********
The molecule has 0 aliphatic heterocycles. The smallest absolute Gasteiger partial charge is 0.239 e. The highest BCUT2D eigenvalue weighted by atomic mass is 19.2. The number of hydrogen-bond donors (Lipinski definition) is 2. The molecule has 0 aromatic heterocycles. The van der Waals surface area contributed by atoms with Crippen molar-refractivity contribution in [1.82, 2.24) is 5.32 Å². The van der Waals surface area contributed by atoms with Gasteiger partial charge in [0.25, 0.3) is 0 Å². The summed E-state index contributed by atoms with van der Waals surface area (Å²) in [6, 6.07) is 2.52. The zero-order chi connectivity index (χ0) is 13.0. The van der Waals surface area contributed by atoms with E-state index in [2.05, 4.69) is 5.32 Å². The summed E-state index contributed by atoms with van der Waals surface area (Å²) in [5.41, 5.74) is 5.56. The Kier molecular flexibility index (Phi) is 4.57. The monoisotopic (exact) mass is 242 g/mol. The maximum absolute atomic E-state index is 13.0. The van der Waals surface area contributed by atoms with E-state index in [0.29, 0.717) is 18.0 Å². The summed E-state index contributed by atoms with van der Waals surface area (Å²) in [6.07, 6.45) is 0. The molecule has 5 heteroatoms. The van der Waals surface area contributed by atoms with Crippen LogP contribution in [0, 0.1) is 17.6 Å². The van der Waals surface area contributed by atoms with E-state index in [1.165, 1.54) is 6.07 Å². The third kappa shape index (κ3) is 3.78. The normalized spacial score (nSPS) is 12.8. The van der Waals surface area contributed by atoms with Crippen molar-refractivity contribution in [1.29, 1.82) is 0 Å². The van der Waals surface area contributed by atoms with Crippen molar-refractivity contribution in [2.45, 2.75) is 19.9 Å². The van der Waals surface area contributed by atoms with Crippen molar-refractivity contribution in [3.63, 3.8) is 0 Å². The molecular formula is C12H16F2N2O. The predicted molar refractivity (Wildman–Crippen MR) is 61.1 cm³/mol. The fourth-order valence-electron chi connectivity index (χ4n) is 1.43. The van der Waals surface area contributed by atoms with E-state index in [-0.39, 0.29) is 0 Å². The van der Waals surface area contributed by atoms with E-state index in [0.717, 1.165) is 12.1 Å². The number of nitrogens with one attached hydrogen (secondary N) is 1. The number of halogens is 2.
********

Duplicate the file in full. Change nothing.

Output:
The molecule has 0 aliphatic heterocycles. The smallest absolute Gasteiger partial charge is 0.239 e. The highest BCUT2D eigenvalue weighted by atomic mass is 19.2. The number of hydrogen-bond donors (Lipinski definition) is 2. The molecule has 0 aromatic heterocycles. The van der Waals surface area contributed by atoms with Crippen molar-refractivity contribution in [1.82, 2.24) is 5.32 Å². The van der Waals surface area contributed by atoms with Gasteiger partial charge in [0.25, 0.3) is 0 Å². The summed E-state index contributed by atoms with van der Waals surface area (Å²) in [6, 6.07) is 2.52. The zero-order chi connectivity index (χ0) is 13.0. The van der Waals surface area contributed by atoms with E-state index in [2.05, 4.69) is 5.32 Å². The summed E-state index contributed by atoms with van der Waals surface area (Å²) in [5.41, 5.74) is 5.56. The Kier molecular flexibility index (Phi) is 4.57. The monoisotopic (exact) mass is 242 g/mol. The maximum absolute atomic E-state index is 13.0. The van der Waals surface area contributed by atoms with E-state index in [0.29, 0.717) is 18.0 Å². The summed E-state index contributed by atoms with van der Waals surface area (Å²) in [6.07, 6.45) is 0. The molecule has 5 heteroatoms. The van der Waals surface area contributed by atoms with Crippen LogP contribution in [0, 0.1) is 17.6 Å². The van der Waals surface area contributed by atoms with E-state index in [1.165, 1.54) is 6.07 Å². The third kappa shape index (κ3) is 3.78. The normalized spacial score (nSPS) is 12.8. The van der Waals surface area contributed by atoms with Crippen molar-refractivity contribution in [1.29, 1.82) is 0 Å². The van der Waals surface area contributed by atoms with Crippen molar-refractivity contribution in [2.45, 2.75) is 19.9 Å². The van der Waals surface area contributed by atoms with Crippen molar-refractivity contribution in [3.63, 3.8) is 0 Å². The molecular formula is C12H16F2N2O. The predicted molar refractivity (Wildman–Crippen MR) is 61.1 cm³/mol. The fourth-order valence-electron chi connectivity index (χ4n) is 1.43. The van der Waals surface area contributed by atoms with E-state index in [-0.39, 0.29) is 0 Å². The van der Waals surface area contributed by atoms with E-state index in [0.717, 1.165) is 12.1 Å². The number of nitrogens with one attached hydrogen (secondary N) is 1. The number of halogens is 2.